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Middle English alter, from Old English altar, from Latin altare; probably akin to Latin adolēre to burn up


  • 1 : a usually raised structure or place on which sacrifices are offered or incense is burned in worship —often used figuratively to describe a thing given great or undue precedence or value especially at the cost of something else <sacrificed his family life on the altar of career advancement>
  • 2 : a table on which the eucharistic elements are consecrated or which serves as a center of worship or ritual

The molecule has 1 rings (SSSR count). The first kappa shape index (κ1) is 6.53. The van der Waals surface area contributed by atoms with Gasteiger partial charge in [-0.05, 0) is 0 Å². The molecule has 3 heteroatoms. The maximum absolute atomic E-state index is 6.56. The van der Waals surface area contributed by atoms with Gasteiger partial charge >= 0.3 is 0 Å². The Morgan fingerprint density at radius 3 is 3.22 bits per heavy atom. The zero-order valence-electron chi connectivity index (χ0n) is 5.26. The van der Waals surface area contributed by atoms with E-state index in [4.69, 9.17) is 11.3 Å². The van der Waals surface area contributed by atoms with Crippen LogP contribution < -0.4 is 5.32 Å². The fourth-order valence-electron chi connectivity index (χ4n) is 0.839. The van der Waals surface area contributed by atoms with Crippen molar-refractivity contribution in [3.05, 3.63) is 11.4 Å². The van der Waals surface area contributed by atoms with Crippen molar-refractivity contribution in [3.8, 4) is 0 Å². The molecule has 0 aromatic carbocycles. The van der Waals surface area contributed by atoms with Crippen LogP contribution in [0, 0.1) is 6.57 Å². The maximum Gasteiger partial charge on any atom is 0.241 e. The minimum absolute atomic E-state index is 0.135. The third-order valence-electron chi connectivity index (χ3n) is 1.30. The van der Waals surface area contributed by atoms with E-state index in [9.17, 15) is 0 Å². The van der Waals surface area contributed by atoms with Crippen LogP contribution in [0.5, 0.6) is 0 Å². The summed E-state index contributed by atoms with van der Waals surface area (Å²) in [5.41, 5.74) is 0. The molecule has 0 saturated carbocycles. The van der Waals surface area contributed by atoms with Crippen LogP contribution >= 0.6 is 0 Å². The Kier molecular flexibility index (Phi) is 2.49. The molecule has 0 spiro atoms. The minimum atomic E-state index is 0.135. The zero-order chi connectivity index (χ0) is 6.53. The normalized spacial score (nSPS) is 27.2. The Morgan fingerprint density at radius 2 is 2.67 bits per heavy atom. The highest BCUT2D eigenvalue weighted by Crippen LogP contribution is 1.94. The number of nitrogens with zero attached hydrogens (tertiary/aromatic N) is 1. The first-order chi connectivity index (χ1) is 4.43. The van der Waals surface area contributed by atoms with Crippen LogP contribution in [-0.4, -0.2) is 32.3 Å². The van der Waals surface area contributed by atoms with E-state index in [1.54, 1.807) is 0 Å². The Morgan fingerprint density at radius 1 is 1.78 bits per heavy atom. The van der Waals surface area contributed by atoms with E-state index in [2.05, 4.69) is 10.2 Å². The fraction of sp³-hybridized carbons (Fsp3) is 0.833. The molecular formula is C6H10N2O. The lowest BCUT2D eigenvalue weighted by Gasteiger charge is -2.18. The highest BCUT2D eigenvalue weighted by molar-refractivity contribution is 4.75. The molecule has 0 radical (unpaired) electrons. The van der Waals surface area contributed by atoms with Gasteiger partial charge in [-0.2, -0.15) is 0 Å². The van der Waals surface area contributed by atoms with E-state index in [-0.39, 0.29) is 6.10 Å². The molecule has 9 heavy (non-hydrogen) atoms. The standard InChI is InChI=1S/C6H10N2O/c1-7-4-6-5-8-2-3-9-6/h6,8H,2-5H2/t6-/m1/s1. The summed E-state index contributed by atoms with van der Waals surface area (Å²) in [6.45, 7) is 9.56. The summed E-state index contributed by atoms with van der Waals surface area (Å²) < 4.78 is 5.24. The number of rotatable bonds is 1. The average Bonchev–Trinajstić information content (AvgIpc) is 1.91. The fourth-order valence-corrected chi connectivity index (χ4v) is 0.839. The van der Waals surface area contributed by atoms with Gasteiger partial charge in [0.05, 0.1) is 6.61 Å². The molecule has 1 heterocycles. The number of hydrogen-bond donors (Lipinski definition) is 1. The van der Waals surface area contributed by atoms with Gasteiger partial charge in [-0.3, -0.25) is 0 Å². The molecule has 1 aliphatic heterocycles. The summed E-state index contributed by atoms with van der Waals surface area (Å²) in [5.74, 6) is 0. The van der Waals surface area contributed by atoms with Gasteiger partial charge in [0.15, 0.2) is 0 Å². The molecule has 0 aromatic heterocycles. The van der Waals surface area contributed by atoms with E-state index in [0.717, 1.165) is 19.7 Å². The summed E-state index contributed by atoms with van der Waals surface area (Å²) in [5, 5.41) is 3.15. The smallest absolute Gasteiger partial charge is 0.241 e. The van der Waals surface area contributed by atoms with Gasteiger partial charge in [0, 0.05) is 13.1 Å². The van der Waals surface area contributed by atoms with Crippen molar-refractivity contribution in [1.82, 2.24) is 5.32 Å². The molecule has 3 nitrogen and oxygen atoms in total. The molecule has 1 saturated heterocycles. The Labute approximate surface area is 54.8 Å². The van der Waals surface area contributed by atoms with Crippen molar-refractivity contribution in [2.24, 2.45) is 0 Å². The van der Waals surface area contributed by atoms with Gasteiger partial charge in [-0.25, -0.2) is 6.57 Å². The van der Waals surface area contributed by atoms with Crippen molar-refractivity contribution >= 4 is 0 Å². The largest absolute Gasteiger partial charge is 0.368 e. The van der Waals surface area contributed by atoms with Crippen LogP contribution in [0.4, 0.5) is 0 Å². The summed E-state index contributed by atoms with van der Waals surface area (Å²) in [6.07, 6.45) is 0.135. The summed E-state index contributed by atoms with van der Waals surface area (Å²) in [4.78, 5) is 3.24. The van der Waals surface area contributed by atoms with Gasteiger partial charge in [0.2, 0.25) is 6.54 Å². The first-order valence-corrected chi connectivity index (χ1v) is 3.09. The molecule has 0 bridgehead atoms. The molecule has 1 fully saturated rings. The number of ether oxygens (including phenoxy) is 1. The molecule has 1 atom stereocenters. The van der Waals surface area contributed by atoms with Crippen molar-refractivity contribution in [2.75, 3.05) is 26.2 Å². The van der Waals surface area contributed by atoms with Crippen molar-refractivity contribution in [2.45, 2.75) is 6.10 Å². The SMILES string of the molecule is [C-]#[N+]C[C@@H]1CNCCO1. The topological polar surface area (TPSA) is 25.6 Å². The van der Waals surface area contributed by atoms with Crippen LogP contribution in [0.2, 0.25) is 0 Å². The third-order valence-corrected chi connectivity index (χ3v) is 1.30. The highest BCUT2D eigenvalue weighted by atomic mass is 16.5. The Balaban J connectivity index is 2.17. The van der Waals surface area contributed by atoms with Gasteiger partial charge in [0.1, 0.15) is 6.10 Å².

For lessons on the topic of Altars, follow this link.


An altar is any structure upon which offerings such as sacrifices and votive offerings are made for religious purposes, or some other sacred place where ceremonies take place. Altars are usually found at shrines, and they can be located in temples, churches and other places of worship. Today they are used particularly in the religions of Buddhism, Hinduism, Shinto, Taoism, as well as Christianity, LaVeyan Satanism, Thelema, Neopaganism, and in Ceremonial magic. Many historical faiths also made use of them, including Greek and Norse religion.[1]